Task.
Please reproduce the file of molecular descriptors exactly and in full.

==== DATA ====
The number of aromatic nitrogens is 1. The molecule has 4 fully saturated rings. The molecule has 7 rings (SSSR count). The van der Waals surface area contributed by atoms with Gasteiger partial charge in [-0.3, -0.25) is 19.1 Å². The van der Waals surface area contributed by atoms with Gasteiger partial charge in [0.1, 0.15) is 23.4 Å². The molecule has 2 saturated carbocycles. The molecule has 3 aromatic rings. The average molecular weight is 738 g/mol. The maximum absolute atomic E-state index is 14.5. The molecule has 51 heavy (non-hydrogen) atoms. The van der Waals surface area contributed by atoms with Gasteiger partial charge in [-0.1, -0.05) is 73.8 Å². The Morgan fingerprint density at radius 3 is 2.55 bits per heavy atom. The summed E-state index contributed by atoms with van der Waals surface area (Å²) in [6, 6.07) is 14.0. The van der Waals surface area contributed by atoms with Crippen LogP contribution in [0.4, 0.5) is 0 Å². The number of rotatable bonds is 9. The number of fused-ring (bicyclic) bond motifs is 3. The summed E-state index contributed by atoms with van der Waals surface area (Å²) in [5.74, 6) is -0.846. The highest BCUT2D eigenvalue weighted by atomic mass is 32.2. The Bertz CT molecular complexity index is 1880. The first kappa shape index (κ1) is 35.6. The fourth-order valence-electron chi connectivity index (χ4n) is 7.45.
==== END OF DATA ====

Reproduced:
The number of aromatic nitrogens is 1. The molecule has 4 fully saturated rings. The molecule has 7 rings (SSSR count). The van der Waals surface area contributed by atoms with Gasteiger partial charge in [-0.3, -0.25) is 19.1 Å². The van der Waals surface area contributed by atoms with Gasteiger partial charge in [0.1, 0.15) is 23.4 Å². The molecule has 2 saturated carbocycles. The molecule has 3 aromatic rings. The average molecular weight is 738 g/mol. The maximum absolute atomic E-state index is 14.5. The molecule has 51 heavy (non-hydrogen) atoms. The van der Waals surface area contributed by atoms with Gasteiger partial charge in [-0.1, -0.05) is 73.8 Å². The Morgan fingerprint density at radius 3 is 2.55 bits per heavy atom. The summed E-state index contributed by atoms with van der Waals surface area (Å²) in [6, 6.07) is 14.0. The van der Waals surface area contributed by atoms with Crippen LogP contribution in [0.4, 0.5) is 0 Å². The number of rotatable bonds is 9. The number of fused-ring (bicyclic) bond motifs is 3. The summed E-state index contributed by atoms with van der Waals surface area (Å²) in [5.74, 6) is -0.846. The highest BCUT2D eigenvalue weighted by atomic mass is 32.2. The Bertz CT molecular complexity index is 1880. The first kappa shape index (κ1) is 35.6. The fourth-order valence-electron chi connectivity index (χ4n) is 7.45.